Tuesday, October 09, 2018

Thoughts from Guarda, Portugal: 9.10.18

Spanish life is not always likeable but it is compellingly loveable.
- Christopher Howse: A Pilgrim in Spain. 

If you've arrived here because of an interest in Galicia or Pontevedra, see my web page here. Garish but informative.

Matters Spanish
  • The (far-right) ABC newspaper tells us here of a newish - and proudly 'fascist' - far-right party in Spain, one of the few countries said not to see a populist party rise as a result of the 2007-2017 Crisis. Though this party – Vox – rather seems to disprove this claim. The paper refers to the also-newish Ciudadanos party as 'centre-right', which it might well be from its standpoint. But not to the rest of us, as we watch it vie with the PP party for the right-wing vote. Both near and far varieties.
  • Here's one of those reports one regularly sees in Spain – where justice moves very slowly indeed – of a case where someone adjudged guilty is nonetheless let off scot-free. It's usually politicians who gain from this state of affairs, of course.  IGIMSTS. 
  • The writer of this article is another who thinks Spain will – or at least could – take over from the UK when/if the latter leaves the EU. Indeed, she writes, Spain has already been making progress on this front.
  • Yesterday was Columbus Day, I read. Though not here in Portugal. This Irish-American thinks some of the great man's achievement don't merit celebration. And he's surely right. I wonder if Galicians will stop claiming he was a Gallego from Pontevedra if he comes to be universally known as a complete shit.
  • And here's the Times of Israel on the old question of whether CC was Jewish or not.
  • Spain's new petrol/gas pump labels – How to understand them.
Matters Portuguese
  • I hope to be rewarded one day more the more than an hour I've spent/wasted trying to find just how many bloody caminos/caminhos pass through Portugal. This quest was sparked by finding that, not only Viseu, but also Guarda is a town through which (an apparently new) one passes. Here's a summary of my findings. Note that little of this information can be found on the normally very useful Mundicamino site:-
1. There are at least 3 caminos heading north from Oporto to Galicia and Santiago de Compostela.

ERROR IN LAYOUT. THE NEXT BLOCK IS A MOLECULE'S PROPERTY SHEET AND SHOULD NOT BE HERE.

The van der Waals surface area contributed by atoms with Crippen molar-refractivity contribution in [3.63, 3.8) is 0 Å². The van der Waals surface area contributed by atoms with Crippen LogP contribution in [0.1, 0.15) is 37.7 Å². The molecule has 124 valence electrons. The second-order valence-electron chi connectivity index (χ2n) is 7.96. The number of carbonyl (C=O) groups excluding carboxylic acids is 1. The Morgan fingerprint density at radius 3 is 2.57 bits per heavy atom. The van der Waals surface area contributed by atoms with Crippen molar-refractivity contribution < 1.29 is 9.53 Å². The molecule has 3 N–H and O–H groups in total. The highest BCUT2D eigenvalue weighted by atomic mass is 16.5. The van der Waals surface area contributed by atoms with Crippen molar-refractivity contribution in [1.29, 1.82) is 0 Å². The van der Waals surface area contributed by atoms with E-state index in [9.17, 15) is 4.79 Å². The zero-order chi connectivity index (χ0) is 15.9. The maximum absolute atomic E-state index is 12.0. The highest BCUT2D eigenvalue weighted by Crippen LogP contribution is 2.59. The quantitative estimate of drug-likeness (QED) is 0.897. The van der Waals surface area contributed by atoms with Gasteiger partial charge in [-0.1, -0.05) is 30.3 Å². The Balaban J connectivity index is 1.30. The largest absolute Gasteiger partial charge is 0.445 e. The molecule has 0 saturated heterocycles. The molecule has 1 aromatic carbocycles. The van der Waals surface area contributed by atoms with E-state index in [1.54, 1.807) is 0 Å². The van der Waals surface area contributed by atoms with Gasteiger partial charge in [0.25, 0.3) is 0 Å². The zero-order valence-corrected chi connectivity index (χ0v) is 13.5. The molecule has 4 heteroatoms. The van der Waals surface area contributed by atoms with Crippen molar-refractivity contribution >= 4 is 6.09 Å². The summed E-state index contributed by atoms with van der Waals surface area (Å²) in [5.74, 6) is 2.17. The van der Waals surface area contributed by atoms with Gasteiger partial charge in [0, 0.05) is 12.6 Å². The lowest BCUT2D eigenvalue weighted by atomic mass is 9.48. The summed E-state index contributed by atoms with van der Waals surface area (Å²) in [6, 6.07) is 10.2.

2. There are at least 2 going north from Lisbon to Oporto:-
- The Coastal
- The Central, via Tomar, Santarem and Coimbra. [This one possibly has a variant via Fátima. And there might be the posibility of branching north from Coimbra to Viseu and then to the Via Plata via Chaves. See next point].
3. In addition, there's said to be a caminho interior, which might be the the Interior Via Portugal Nascente, whose route seems to be: Tavira [not Lisbon], Evora, Belmonte, Guarda, Viseu, Castro Daire, Lamego, Peso da Régua, Santa Marta de Penaguião, Vila Real, Vila Pouca de Aguiar, Chaves, Verín[Spain] and finally, Laza, where it joins the Via Plata, which has come north from Sevilla, via Salamanca and Zamora.
4. Finally(???), there's the Caminho de Torres, which branches off the Via Plata at Salamanca and heads NW to Portugal, passing through Guimaraes and Braga before joining the traditonal Camino Portugués in Ponte de Lima.
  • As you might have guessed, I can't guarantee the accuracy of this information. But I can confidently predict that - within 20, or even 10, years – every town in the Iberian peninsula will have a camino passing through it. Meanwhile, no wonder Mundicamino can't keep up with things.
Social Media
  • From a Times columnist: Politics is increasingly polarised along identity rather than partisan lines . . .  Social media divides everyone into tribes. . . Virtue-signalling to friends is combined with vicious denunciations of enemies. The language of “mutineers” and “saboteurs” on the right is matched by attacks on “traitors” and “melts” on the left. There is a lack of civility that derives from the fact that people are playing the man (or woman) and not the ball. . . If politics is no longer about persuasion but personal identity, then it is much harder for anyone to change their mind. But a liberal democracy depends on rational debate rather than emotional allegiance. It is based on constantly questioning, challenging and testing ideas. The “will of the people” should be an expression of these freedoms, not an excuse to divide and rule.
© [David] Colin Davies: 9.10.18

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